Federal estimates significantly undercount the amount of methane emitted in the U.S. from leaking natural gas systems and other sources, according to a new study in the journal Science.
Researchers reviewed more than 200 studies of methane emissions in the U.S. and Canada published over 20 years and concluded that emissions are probably about 50 percent higher than the Environmental Protection Agency’s official tally suggests.
Methane is more potent but shorter-lived than carbon dioxide, which is the primary greenhouse gas emitted through human activities.
The authors, from universities, national laboratories, government agencies, and other organizations, found that even with the higher-than-estimated leak rates of methane, natural gas is better for the climate over 100 years than coal when burned to create electricity but likely worse for the climate than diesel when used to power trucks and buses.
“Fueling trucks and buses with natural gas may help local air quality and reduce oil imports, but it is not likely to reduce greenhouse gas emissions,” said lead author Adam Brandt, an assistant professor of energy resources engineering at Stanford University. “Even running passenger cars on natural gas instead of gasoline is probably on the borderline in terms of climate.”
“While lowering emissions is a key objective of natural gas usage (and other alternative energy fuels), we need to be mindful that there are other key reasons to support utilization,” Gov. Tom Corbett’s energy executive Patrick Henderson said in an email. “Doing so helps diversify our transportation fuel portfolio, which is overly dependent on oil. It increases our national security by reducing imports from unstable regions of the world. It can save consumers money through lower-cost fuel; and it keeps those dollars right here circulating in our economy.”
The researchers did not determine where the excess methane is coming from, but named potential reasons for the undercount, including that the EPA’s emissions assumptions are based on outdated technologies, voluntary sampling, and an accounting that does not include methane sources like wetlands and abandoned gas wells.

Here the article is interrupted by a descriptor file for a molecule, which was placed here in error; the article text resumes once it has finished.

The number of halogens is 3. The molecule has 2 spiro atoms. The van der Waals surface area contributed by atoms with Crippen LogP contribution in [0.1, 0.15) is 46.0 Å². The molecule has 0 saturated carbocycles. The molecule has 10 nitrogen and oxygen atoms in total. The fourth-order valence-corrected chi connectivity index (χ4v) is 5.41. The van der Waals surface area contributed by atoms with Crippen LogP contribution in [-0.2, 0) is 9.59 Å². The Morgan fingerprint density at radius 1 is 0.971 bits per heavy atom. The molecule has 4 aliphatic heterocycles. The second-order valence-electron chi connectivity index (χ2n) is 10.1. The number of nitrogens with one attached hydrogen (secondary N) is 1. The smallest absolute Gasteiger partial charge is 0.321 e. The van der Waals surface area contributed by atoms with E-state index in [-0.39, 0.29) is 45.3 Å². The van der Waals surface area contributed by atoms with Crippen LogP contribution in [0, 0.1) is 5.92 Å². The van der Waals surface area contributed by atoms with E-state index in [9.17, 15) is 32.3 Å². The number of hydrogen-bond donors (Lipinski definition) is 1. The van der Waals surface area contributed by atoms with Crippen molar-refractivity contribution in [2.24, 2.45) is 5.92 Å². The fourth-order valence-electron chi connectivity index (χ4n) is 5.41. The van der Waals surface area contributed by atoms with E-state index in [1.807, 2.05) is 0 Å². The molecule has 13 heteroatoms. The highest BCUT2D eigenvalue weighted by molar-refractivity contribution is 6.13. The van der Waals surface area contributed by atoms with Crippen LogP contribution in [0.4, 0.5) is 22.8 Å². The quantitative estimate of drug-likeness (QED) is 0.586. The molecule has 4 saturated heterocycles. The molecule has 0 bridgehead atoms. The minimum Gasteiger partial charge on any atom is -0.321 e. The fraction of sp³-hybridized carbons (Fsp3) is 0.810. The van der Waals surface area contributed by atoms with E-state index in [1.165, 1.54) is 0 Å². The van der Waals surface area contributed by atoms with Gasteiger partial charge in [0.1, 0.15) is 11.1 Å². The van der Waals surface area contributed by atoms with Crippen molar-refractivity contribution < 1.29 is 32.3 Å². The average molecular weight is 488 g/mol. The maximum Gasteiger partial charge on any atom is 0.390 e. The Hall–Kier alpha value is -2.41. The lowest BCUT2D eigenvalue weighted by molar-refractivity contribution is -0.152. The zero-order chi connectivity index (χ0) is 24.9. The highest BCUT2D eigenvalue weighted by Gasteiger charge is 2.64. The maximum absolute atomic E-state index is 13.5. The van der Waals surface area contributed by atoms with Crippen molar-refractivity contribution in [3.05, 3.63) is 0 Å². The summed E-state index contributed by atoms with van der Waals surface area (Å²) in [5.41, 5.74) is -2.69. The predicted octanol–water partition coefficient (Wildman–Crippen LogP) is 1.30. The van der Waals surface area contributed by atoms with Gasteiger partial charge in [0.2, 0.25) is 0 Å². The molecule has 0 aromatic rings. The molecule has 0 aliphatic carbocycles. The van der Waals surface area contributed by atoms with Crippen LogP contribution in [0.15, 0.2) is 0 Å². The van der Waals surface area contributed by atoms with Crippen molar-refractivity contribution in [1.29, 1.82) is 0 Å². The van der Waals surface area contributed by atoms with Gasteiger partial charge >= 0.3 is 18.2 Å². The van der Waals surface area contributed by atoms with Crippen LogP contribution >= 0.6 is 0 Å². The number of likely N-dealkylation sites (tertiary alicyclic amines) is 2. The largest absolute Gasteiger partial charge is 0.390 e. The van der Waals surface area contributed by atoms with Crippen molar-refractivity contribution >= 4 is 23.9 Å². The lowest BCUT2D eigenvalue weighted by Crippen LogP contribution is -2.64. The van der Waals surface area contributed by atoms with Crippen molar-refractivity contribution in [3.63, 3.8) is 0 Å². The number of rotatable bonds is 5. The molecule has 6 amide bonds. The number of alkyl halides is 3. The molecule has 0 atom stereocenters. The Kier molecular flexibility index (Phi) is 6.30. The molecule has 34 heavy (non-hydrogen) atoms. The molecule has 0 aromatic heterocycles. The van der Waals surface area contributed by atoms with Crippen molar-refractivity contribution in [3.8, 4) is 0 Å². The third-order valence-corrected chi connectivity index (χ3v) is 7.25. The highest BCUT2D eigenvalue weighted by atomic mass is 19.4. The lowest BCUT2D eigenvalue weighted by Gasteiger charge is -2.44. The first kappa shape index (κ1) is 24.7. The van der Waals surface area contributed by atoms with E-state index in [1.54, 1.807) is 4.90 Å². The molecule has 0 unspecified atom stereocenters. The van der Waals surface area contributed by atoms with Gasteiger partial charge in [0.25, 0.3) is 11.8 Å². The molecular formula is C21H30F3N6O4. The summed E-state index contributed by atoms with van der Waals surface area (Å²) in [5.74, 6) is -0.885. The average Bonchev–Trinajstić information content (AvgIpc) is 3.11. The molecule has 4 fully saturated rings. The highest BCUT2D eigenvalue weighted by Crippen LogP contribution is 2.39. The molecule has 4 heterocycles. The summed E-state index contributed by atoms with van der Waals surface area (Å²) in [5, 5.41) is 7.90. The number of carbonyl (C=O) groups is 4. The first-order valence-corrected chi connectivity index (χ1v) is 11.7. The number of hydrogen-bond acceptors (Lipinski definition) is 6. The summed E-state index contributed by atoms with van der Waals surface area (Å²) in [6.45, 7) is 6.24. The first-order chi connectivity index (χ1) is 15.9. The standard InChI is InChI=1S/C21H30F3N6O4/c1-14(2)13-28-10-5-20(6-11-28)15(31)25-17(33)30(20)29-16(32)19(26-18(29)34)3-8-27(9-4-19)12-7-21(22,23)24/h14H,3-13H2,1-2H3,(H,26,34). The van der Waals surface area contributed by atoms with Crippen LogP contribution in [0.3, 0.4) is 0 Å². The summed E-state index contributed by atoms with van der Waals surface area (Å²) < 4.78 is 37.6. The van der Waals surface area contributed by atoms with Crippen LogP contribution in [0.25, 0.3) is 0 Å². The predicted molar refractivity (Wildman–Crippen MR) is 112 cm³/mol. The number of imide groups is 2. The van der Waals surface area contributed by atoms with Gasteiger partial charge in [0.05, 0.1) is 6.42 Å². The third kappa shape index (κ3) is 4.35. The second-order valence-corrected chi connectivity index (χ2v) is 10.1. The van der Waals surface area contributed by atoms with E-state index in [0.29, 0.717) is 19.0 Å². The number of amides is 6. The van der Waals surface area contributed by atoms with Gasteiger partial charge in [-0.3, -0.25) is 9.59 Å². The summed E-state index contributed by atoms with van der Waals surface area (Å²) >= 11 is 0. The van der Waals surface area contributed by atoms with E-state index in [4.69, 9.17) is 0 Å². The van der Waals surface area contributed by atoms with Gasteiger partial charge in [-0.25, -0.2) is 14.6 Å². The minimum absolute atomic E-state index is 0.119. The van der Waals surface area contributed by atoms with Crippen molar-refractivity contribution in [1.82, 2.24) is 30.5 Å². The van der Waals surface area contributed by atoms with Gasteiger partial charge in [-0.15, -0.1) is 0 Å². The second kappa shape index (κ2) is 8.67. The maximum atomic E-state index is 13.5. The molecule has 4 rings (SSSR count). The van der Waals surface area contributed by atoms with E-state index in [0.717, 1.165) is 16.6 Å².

The study noted that hydraulic fracturing for natural gas is “unlikely to be a dominant contributor to total emissions,” while a small number of so-called “super-emitters” — very large leaks at well sites, gas processing plants and tanks — could be responsible for a significant amount of the leakage from natural gas systems. One study the researchers cited measured about 75,000 components at processing plants and found that 58 percent of emissions came from about 50 leaky parts. That means finding and fixing the worst leaks could have big benefits, they wrote.
The industry has a natural incentive to stop methane leaks: lost gas equals lost money. Regulations are also guiding the industry toward reducing some emissions. New and upcoming state and federal rules designed to curb smog-forming air pollution from natural gas wells and infrastructure will require companies to use technologies that also capture methane.
Natural gas is not a long-term climate solution because far greater cuts in greenhouse gas emissions are necessary, co-author Francis O’Sullivan of the MIT Energy Initiative, told National Geographic. “But it can have significant benefits in the near term,” he said.
Methane is a more potent greenhouse gas than climate scientists previously thought, according to an Intergovernmental Panel on Climate Change report released last fall: methane is 34 times more effective at trapping heat than carbon dioxide over a 100-year period and 86 times more effective over a 20-year period.
“We only have about 20 to 30 years before we reach the warning zone of temperature rise that could lead to climate tipping points,” said Cornell University engineering professor Anthony R. Ingraffea, who disagreed with the authors’ optimism about the potential for quickly fixing leaks and their use of a 100-year period to evaluate the climate benefits of natural gas.
“Given the brief 20-year period we have left to decrease [carbon dioxide equivalent] emissions, such fixes will not be in time,” he said.
The study was funded by the nonprofit organization Novim through a grant from the Cynthia and George Mitchell Foundation, which is named for the late pioneer of hydraulic fracturing.
This post has been updated to include comments from the governor’s energy executive.